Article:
Second Career: From Sitcom Writer to Nursing
William Kenny was a successful television sitcom writer. Caryn Stapler spent 25 years at JP Morgan Chase, working in finance and human resources jobs. For reasons as different as their professional backgrounds, both eventually found their way into nursing.
There are 2.6 million registered nurses, which makes the field the largest in the health care industry, according to the Occupational Outlook Handbook. The profession is expected to grow 22% by 2018, driven by advances in technology, a greater emphasis on preventative care, and an increased demand for health care by aging Baby Boomers.
With such an upbeat outlook it's no wonder that more people are finding their way into nursing as a second career. Here are the stories of two people who did.
For Kenny, being diagnosed with testicular cancer-and going through the surgery, radiation and chemotherapy that followed-set him on his new course.
Lying around the hospital gave him time to reflect on his work. He decided he wanted more contact with people faced with life and death situations like the one he had made his way through.
He returned to his television career but also volunteered at The Wellness Community in Santa Monica, which offers free support to cancer survivors and their families. He found he had a knack for making people laugh, even in the face of a family crisis. He toyed with becoming a nurse, but wondered if it was too big a change to seriously consider. Then he started seeing commercials sponsored by Johnson & Johnson urging viewers to "Dare to Care, Be a Nurse." They hit home and he eventually entered a nursing program. Now he works in the pediatric intensive care unit at the Children's Hospital in Los Angeles.
For Stapler, the shift away from her corporate career wasn't entirely voluntary. She was laid off-the result of a corporate merger-and realized that with her industry consolidating she was better off "redefining" herself rather than just searching for a new job in her old field. She chose health care because it is a growing sector and enrolled in a nursing program. She works in the telemetry unit at Long Island Jewish Medical Center in New Hyde Park, NY.
Kenny and Stapler's career changes took time, money and a fair amount of commitment. Both leveraged their B.A.s to gain a small shortcut. Kenny got into an accelerated B.S. program at Mount St. Mary's in Los Angeles, which got him his nursing degree in just one year. Stapler entered a four-year program but was able to complete her degree in half that time.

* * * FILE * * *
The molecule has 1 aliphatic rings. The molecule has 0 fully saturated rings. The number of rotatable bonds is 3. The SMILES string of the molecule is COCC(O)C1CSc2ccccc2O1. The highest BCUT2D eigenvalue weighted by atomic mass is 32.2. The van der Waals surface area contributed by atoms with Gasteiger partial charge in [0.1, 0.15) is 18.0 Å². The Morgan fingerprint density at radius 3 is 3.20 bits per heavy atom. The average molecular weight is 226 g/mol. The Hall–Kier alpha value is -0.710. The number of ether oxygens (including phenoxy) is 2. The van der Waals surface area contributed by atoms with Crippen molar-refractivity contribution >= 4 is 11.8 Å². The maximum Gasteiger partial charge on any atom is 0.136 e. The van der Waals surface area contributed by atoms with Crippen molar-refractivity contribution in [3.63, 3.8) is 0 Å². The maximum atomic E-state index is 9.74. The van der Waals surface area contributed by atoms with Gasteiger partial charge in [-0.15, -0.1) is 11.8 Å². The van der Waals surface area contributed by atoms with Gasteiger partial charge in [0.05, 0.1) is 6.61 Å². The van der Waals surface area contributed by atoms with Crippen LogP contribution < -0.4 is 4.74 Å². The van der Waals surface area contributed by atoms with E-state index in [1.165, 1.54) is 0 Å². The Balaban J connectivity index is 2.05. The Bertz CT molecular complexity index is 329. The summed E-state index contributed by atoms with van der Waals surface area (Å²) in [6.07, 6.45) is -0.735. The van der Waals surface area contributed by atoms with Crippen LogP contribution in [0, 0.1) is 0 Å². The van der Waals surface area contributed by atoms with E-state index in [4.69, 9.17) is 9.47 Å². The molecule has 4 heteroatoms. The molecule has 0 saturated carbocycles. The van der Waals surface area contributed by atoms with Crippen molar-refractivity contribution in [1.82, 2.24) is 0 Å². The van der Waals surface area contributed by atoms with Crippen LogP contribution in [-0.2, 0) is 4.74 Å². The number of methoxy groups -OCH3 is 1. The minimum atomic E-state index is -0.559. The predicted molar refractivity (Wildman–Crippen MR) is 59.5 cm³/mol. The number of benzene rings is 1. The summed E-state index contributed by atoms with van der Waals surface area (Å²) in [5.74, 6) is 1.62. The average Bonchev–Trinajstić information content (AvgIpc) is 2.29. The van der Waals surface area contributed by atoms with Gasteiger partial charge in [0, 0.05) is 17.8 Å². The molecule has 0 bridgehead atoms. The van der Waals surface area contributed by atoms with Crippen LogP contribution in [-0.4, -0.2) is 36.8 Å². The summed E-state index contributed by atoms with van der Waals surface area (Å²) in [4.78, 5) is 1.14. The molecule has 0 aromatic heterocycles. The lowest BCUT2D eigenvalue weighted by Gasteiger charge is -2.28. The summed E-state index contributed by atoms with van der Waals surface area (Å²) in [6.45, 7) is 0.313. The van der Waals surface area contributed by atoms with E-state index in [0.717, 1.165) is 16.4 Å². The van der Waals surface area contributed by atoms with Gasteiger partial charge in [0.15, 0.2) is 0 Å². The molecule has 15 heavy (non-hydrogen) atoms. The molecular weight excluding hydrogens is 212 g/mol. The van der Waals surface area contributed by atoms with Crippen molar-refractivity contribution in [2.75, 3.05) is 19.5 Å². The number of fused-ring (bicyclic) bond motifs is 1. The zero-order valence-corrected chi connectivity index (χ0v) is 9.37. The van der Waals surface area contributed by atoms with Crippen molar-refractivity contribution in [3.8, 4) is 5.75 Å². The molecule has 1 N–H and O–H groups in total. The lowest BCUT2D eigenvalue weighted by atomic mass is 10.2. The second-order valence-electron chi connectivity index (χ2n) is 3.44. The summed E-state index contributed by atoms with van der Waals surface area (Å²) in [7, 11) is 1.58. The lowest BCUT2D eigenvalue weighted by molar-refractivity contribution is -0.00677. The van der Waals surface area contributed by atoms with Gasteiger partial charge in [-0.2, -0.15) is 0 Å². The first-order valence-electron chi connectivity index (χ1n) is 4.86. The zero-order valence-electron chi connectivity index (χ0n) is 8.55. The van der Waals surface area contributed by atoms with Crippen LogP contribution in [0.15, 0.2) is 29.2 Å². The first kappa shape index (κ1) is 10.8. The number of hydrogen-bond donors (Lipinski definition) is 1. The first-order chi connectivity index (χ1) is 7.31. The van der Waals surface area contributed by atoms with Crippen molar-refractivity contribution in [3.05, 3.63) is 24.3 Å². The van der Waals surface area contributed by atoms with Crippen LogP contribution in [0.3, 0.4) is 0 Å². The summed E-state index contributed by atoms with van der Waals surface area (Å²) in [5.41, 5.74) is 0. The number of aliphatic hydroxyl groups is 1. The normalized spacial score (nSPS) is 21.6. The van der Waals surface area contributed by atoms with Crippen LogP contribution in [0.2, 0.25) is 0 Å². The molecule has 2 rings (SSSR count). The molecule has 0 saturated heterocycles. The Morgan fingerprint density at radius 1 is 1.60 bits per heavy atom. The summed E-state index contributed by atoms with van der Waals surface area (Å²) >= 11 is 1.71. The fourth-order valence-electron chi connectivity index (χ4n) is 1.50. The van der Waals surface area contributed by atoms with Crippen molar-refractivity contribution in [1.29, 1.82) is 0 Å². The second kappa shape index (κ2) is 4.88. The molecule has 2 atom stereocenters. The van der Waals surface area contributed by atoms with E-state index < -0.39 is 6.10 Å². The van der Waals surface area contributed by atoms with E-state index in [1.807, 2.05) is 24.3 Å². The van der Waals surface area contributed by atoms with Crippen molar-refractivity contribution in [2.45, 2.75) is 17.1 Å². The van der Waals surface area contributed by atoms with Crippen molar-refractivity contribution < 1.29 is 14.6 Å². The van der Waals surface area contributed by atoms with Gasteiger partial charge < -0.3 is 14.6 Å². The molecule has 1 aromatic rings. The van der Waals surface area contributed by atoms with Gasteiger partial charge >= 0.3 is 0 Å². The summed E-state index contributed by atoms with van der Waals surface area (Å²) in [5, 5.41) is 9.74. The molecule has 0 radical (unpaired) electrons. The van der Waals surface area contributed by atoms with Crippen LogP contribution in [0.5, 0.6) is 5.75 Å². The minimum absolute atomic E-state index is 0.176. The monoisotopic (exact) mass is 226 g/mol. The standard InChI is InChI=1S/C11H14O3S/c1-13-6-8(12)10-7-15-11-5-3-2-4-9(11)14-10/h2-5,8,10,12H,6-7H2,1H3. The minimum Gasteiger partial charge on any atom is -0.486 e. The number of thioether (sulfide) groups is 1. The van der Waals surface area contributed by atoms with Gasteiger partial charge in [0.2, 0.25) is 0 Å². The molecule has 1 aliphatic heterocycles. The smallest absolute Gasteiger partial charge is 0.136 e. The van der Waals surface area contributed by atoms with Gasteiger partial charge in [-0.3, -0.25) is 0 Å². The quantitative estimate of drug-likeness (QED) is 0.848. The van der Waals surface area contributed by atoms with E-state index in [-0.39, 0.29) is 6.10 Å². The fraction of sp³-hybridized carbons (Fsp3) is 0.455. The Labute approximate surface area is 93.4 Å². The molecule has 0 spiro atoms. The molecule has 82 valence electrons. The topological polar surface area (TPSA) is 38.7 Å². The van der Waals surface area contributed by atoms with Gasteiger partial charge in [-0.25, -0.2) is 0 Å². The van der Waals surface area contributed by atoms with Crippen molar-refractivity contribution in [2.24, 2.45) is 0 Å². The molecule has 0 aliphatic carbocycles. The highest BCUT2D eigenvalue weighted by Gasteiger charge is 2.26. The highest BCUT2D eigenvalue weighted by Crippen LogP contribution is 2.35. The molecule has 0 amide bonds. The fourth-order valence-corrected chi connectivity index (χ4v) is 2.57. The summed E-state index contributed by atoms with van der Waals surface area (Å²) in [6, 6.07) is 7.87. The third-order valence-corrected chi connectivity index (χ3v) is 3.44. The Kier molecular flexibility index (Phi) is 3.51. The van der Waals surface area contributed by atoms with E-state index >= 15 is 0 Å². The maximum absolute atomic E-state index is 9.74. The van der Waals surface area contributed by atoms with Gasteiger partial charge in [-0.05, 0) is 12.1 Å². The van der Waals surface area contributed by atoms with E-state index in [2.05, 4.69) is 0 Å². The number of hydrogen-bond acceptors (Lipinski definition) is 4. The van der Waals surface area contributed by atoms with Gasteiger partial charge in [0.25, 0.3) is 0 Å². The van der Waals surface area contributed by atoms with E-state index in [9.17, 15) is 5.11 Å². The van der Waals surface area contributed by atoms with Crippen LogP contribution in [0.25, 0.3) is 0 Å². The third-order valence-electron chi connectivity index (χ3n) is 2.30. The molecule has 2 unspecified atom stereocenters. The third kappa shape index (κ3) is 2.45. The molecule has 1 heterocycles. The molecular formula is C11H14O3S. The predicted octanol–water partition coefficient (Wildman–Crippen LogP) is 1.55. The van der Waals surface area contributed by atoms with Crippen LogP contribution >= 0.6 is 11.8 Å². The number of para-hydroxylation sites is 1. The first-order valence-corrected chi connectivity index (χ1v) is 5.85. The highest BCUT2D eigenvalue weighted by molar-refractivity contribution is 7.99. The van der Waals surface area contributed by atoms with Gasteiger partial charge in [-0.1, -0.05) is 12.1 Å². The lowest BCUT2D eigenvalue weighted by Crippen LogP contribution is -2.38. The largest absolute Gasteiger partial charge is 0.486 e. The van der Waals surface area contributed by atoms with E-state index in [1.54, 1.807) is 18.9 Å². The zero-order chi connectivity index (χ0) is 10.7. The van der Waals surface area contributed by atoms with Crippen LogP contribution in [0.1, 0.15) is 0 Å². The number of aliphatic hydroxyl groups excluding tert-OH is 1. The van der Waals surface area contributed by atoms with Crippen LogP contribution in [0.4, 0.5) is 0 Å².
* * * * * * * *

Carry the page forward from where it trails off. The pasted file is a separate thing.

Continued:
Kenny and Stapler concur that the friends and family who know them best were the most supportive of their decisions, Among their wider circles the change raised eyebrows. When Kenny told co-workers about his decision, he says, "most people were simply dumbfounded because they know how hard it is to break into show business."
But so far, neither has looked back. "I enjoy advocating for patients, comforting them and being part of a process that helps save lives. Every day I use my head, my heart and my hands in my work and that is very rewarding," says Stapler.
Kenny adds, "working with children is especially rewarding because they are so genuine and appreciative." Moreover, they laugh at his jokes. "As a comedy writer, there's nothing more rewarding than making a kid laugh, especially when he or she is afraid," Kenny notes.
For other people pondering a career change that requires a large amount of retraining, Stapler has this advice: "It's never too late. Even after a 25 year career in one field, you can make a transition," she says. And nursing in particular, "is very welcoming of people of all ages."
Kenny says the best way to make such a change is to "take it one step at a time.
"I often think that if I had known how many hoops I was going to have to jump through to reach my ultimate goal, I may have given up before I even started," He says. "But as hard as my training was, it was so worth it in the end."
Stapler says the people who do well in nursing have strong communication and time management skills, as well as the ability to prioritize and stay organized, but Kenny points out that with so many different types of nursing, there is a fit for all types of personalities. Those who enjoy technical work might enjoy the ICU, for example, while those who like a fast pace might prefer the ER.
But Kenny adds, "all nurses need to be compassionate, good listeners, detail oriented and eager to learn new things. The field is constantly changing."